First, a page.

Yet millennials, both those who grew up here and those who came later, deeply love the Pacific Northwest, its beauty and its opportunities for recreation. No less than earlier generations, they can be counted on to work hard locally and regionally to keep this place we live a place we love. And given the strength of their feelings, don’t count them out nationally as a force for renewed and vigorous attention to climate care.”
This is the third parcel of data being released by Forterra about Puget Sound millennials.
- The first parcel looked at how the progressive stronghold of Puget Sound is about to get even more that way, given the values espoused by young adults in the region, many of them new here.
- The second parcel detailed area millennials’ feeling about the area’s increasingly high cost of living, and what it may mean for their future here.
- This third parcel looks at millennials’ relationship to the land and environmental protection — including their pessimistic take on climate change.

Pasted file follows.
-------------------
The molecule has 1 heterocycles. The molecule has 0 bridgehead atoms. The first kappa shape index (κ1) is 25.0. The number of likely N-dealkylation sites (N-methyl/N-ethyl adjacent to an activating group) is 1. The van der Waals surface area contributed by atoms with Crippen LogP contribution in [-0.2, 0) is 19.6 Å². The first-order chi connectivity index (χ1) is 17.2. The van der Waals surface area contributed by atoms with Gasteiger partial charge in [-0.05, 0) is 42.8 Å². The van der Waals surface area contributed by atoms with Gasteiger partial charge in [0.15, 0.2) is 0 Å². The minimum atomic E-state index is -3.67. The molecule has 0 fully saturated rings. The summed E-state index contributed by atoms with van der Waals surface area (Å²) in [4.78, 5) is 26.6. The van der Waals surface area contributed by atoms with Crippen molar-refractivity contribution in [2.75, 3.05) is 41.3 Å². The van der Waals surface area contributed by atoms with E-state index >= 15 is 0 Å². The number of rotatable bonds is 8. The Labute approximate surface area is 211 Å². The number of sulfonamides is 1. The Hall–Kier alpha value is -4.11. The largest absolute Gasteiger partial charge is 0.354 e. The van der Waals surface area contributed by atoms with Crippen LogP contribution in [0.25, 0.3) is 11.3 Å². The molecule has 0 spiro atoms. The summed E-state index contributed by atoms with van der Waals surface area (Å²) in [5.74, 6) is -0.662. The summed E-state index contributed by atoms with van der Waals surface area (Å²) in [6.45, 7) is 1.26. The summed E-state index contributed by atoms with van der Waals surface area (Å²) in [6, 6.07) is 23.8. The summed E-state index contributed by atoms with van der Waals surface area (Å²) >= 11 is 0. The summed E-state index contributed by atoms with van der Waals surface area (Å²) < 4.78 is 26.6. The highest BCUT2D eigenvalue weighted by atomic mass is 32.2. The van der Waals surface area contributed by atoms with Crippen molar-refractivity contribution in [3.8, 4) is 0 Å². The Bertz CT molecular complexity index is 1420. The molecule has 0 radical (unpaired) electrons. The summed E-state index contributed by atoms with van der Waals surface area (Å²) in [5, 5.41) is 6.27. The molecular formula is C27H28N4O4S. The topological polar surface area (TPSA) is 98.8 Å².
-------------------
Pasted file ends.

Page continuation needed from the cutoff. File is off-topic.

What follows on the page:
- The fourth and final parcel considers millennials’ transportation choices.
A METHODOLOGICAL NOTE: We surveyed millennials in two ways: via phone and via the web.
- The phone millennials are a scientific sample. Based on the demographic data they supplied, we know that these millennials were mostly born in the local area; are more likely to be living with their parents (compared to their peers across the country); and/or are more likely to own a home.
- The web millennials are a convenience sample, taking part on an opt-in basis. These millennials are mostly newcomers from another state, are more likely to be living with their significant others (compared to their peers across the country), and are also overwhelmingly more likely to be renters.
The full presentation for Millennials: Environment & Recreation
More information about millennials polled in the Forterra/EMC Survey: millennialsurvey.com